Friday, June 13, 2014

The Wind Tunnel Warehouse

This building is one of the things I love to write about most; the building sitting on the side of the road that thousands of people pass by everyday. I remember passing by this warehouse a number of times as a child. The road it's on is a cut through between two busy streets that we found ourselves on often. This was before I really was interested in exploring, but I remember wondering what the building used to be, and why it was abandoned.

Over the years I forgot about the structure, until the first spring break I had my license. Thinking that surely others had to be interested in what the building was, I headed over to see if I could find my way inside.

As luck would have it, I managed to find a door that was ajar. I carefully entered the warehouse with my friend at my back, thrilled that I was going to be able to see what had long been a mystery to me.

The place felt enormous inside. The main sections of the warehouse had gigantic circular holes in the walls, which had since been cinderblocked up.

I came to find out afterwards that this building was built in the 1940's. It used to be part of a large aircraft manufacturing company, who were instrumental in constructing aircraft for the United States Air Force during World War II. The reason for the large holes in the walls were because this structure used to be the wind tunnel area for testing the aircraft's engines. While most of the enormous complex was demolished and re- used as an airport, this building went on to be used by a number of machining companies before eventually being used as a warehouse.

From everything I have seen and read since my visit, it seems like the last time the building was actively being used was the 1990's. I couldn't find and information about why the building was abandoned however.

The structure still held one more secret. As we walked into one of the chambers, we saw the outlines of three cars. A Jeep, a Cadillac, and some kind of car from the 1920's or 30's. I couldn't believe somebody could let a historic vehicle like this just rot away. I was disappointed to find most of the cars had been run through by thieves, and the damage was probably more than the value of the vehicles.

After posting some photo's online, I found out that another explorer had found his way inside the structure a few years before me. After he had posted his findings online, he was confronted by local police officers who tracked the photographs back to him. He was charged at the owners request, but the case was eventually dropped. Still, a few members of the online exploring community were quick to mention it, and tell me that it would probably be in my best interest to take the photos down.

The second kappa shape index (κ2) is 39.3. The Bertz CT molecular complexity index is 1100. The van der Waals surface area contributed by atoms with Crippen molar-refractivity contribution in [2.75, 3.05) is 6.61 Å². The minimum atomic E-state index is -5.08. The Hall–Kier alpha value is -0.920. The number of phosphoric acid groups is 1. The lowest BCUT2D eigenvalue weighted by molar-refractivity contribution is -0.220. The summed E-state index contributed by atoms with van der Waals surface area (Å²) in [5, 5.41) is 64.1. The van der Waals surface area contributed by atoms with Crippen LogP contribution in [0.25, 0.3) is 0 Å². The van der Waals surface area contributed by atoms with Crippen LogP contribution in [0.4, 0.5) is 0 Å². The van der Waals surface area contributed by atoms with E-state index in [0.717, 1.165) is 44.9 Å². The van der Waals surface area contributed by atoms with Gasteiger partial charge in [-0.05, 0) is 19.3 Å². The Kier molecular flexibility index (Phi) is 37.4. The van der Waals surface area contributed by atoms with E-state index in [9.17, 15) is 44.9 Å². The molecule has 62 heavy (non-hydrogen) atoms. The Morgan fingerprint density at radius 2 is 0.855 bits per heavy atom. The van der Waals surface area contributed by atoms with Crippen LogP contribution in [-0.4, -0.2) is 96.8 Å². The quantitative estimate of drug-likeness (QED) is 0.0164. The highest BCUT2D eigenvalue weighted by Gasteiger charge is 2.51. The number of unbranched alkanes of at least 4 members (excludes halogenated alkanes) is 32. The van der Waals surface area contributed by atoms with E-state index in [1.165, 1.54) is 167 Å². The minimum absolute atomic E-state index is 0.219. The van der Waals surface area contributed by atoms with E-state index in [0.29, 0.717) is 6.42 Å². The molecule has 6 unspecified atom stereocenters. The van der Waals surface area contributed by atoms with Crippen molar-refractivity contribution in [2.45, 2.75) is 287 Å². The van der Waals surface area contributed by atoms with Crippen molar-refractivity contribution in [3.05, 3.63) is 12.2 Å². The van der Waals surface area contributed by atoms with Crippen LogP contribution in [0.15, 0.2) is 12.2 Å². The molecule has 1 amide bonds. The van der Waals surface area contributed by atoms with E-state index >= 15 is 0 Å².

However, this incident was years before my time. It was before the online community had developed into what it was now, and I stubbornly dismissed their suggestions. Nothing ever came of it for me, nor the others who went after me. Since my visit nothing has happened with the structure, other than a "For Sale" sign being posted on the fence. I really have no idea what will happen with this forgotten piece of history. Nobody seems to care about the building's past, and probably fewer care about it's future. But considering what an eyesore the exterior is, and the fact it sits alongside a busy road, it will probably only last a few more years and then end up an empty lot.

Monday, June 2, 2014

The St. Mark Church

This church dates back to 1827, when a local parish decided to spread out from their main building in Newark. Before long, the new group grew into the most wealthy offshoots from the main church.

In 1860, the parish began working on their building as West Orange began to change. A large steeple was built onto the front- left side of the building, as well as some other changes to the structure. The additions, which were in a Gothic Revival style, were designed by famed architect Richard Upjohn.

The church was very influential in the history of West Orange, operating the first elementary and high schools in town.

The group was dwindling by the 1960's, and they were running out of money. It was added to the NRHP in the 1970's, but without the money to properly maintain the building the church soon began to fall apart. Preservation New Jersey listed it as one of the top 10 most endangered historic places in the state in the 1990's.

Despite the church's conditions, different groups held services in the building over the next decade. The current signs on the church said that a Spanish congregation was occupying the structure. However, the tall grass and boards on the doors said otherwise.

The last group to occupy the building left in 2009, and since then water has worked its way into the structure. A section of the roof above the altar area had started to show signs of damage, shedding shingles and slowly buckling.

Signs of hope emerged though, as groups had been seen touring and doing work to the structure in late 2013. The building has been re- secured, and I believe most of the relics left by the last congregation were removed at this time. The church building was officially sold in 2015, and the new  owners did a bunch of work to the structure.  This included illegally removing several of the windows of the historic building. The beautiful old stained glass was removed and several tiny vinyl windows were installed as replacements.

Then on the first day of 2016, residents awoke to news that the church was being gutted by a large fire. Sure enough, the three alarm blaze completely destroyed the St. Marks Church. The renovation of the structure was supposed to give the building a new life. After the the brazen removal of the windows, it was clear to many that the buildings new life was not going to be what we expected. But we didn't anticipate it to  be so short.